Bioluminescence is badass. It involves living beings emitting bright light in the visible spectrum.

Would it be, though, possible that a lifeform emits UV (ultraviolet) light? Does it occur in reality, maybe?

What are the requirements for it to happen?


With regards to the real-world, the NOAA says that some deep-sea crabs have low-level UV sensitivity in certain pigments. This would seem to indicate that creatures there may emit UV light - which is exactly what you're looking for - potentially as a form of communication1:

In addition, data obtained on previous OE-funded expeditions indicate that the deep-sea benthos may produce novel, short wavelength bioluminescence. During Deep Scope 2005, we discovered that several species of the deep-sea crabs (figure 2b) have an ultraviolet (UV)-sensitive visual pigment in addition to a blue-sensitive one. In their dim light environment, sacrificing room in their eyes for a UV visual pigment suggests that UV sensitivity plays an important role in their ecology. Just as unusual UV sensitivity in several deep-sea pelagic species has been linked to bioluminescence, we suspect that UV sensitivity may also function to see as-yet-undiscovered short wavelength bioluminescence from benthic organisms. UV bioluminescence in the benthos may be a novel private channel of communication, allowing these animals to find their preferred habitat.

Additionally, Photophysiology: Action of Light on Animals and Microorganisms; Photobiochemical Mechanisms; Bioluminescence cites the findings of Cormier and Eckroade (1962) of evidence of bioluminescent emission in the UV wavelengths in three species of the Renilla genus (commonly called sea pansies; these effects were later investigated by Hart et al. (1979)). It's important to note that the emission of photons in UV wavelengths is only due to a "tailing off" of the spectral energy distribution in the bioluminescence of these species.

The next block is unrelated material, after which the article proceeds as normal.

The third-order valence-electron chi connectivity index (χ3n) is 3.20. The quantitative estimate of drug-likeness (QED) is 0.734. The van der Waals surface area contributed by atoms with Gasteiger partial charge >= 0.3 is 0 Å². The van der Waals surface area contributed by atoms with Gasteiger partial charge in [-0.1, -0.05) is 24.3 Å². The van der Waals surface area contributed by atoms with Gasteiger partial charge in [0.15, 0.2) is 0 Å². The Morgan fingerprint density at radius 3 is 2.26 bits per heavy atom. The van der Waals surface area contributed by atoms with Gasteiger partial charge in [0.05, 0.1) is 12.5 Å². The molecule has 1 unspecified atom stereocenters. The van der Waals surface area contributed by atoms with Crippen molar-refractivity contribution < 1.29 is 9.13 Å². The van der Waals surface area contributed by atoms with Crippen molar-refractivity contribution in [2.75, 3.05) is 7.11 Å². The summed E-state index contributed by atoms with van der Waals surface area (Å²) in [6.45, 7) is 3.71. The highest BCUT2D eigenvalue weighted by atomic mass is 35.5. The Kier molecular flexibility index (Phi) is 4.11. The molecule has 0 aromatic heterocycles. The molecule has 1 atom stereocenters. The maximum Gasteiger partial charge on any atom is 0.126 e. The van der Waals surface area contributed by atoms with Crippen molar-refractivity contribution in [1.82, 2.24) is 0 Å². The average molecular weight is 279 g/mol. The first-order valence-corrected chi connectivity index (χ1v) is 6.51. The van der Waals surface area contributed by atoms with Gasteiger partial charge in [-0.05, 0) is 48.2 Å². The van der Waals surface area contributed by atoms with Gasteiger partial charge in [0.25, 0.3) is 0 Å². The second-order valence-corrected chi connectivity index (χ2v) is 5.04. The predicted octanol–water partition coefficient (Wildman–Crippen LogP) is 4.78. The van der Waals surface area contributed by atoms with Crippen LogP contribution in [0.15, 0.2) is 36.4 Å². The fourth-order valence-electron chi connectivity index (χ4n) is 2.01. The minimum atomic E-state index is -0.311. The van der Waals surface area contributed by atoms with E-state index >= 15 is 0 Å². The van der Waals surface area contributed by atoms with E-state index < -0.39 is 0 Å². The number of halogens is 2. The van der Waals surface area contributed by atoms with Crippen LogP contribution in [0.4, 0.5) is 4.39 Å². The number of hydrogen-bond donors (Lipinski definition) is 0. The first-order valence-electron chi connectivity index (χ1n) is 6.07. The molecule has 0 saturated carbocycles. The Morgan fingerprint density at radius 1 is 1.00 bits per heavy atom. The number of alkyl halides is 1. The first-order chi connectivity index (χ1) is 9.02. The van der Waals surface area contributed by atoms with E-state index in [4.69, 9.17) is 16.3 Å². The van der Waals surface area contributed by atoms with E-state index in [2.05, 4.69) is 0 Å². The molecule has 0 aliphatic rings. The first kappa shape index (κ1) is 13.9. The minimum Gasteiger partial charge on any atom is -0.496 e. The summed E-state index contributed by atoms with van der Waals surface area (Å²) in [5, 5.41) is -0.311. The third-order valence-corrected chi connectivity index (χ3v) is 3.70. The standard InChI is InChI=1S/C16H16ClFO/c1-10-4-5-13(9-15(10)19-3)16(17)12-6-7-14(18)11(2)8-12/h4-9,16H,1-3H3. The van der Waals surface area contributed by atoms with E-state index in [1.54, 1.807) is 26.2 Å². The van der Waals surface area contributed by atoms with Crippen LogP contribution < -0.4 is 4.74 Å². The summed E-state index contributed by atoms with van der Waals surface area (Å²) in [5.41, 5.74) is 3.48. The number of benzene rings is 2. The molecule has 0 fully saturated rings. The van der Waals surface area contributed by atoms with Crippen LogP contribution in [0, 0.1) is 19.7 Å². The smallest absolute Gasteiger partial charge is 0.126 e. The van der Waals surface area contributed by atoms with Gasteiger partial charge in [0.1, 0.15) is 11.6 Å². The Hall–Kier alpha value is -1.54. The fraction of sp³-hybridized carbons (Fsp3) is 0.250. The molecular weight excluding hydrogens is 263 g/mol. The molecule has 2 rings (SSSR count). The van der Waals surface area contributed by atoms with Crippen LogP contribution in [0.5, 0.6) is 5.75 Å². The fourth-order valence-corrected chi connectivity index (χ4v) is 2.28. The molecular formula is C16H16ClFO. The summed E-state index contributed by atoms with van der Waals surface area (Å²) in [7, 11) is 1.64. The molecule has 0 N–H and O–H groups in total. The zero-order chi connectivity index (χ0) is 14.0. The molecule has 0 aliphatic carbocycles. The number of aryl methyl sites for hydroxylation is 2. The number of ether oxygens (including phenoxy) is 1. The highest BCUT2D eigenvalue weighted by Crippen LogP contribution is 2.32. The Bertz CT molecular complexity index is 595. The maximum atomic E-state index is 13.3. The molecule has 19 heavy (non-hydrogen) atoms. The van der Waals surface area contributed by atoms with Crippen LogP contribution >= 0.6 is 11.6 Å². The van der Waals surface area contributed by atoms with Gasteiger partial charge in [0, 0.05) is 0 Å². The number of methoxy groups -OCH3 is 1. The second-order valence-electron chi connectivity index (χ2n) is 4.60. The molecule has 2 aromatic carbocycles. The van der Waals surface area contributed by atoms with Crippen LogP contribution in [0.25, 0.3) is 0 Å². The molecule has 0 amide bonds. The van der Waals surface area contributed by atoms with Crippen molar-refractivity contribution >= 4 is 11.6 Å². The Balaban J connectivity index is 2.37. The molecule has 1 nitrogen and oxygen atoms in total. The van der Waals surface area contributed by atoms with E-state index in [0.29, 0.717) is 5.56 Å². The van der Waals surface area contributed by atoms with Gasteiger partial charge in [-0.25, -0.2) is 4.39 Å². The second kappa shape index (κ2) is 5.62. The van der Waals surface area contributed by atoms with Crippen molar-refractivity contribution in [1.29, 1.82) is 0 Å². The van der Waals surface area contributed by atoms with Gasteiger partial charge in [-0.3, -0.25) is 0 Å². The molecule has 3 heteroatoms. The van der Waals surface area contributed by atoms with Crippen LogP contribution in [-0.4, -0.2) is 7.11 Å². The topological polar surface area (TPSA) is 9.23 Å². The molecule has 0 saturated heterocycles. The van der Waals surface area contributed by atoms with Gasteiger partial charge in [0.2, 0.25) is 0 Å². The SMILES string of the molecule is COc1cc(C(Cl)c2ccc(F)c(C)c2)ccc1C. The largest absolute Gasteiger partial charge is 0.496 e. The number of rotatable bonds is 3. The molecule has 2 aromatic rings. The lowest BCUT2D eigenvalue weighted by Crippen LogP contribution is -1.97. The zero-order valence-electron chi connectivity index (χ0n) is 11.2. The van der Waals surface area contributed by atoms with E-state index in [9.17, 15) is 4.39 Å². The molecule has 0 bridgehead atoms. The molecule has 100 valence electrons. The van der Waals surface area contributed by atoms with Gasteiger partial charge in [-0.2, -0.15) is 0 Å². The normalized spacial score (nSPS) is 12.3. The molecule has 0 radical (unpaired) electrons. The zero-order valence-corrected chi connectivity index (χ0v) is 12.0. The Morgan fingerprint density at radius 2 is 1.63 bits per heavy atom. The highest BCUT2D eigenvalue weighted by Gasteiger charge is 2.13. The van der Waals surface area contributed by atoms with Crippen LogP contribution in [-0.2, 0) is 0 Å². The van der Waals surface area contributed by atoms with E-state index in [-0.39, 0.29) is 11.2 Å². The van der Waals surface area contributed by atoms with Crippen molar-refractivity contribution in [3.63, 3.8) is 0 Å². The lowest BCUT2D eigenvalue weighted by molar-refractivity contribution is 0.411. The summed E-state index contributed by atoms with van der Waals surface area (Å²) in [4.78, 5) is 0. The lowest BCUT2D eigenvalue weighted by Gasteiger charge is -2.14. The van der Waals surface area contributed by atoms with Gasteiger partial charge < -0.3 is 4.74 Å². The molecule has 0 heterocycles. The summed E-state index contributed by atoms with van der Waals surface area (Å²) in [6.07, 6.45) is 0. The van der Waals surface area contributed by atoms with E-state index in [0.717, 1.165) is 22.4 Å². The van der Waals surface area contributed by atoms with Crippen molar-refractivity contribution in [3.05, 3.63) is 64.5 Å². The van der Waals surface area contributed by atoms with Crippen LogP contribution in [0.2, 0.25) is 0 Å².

Feasibility is more complicated. The mechanism2 is $$\text{L}+\text{O}_2+\text{ATP}\to\text{oxy-L}+\text{CO}_2+\text{AMP}+\text{PP}+\text{light}$$ as mediated by the enzyme luciferase using one of the luciferin pigments. Essentially, the luciferin changes from an excited state to a ground state. Now, we can postulate the existence of a luciferin with an energy difference between these two states exactly right to produce one or more UV photons; in fact, Biology: The Unity and Diversity of Life claims that "some even emit ultraviolet or infrared light" but doesn't specify which luciferins it is referencing.

1 UV light is used for communication in other animals; see Sensory Ecology, Behavior, and Evolution.
2 Note that this is not the only reaction mechanism for bioluminescence.


Your Answer

By clicking “Post Your Answer”, you agree to our terms of service, privacy policy and cookie policy

Not the answer you're looking for? Browse other questions tagged or ask your own question.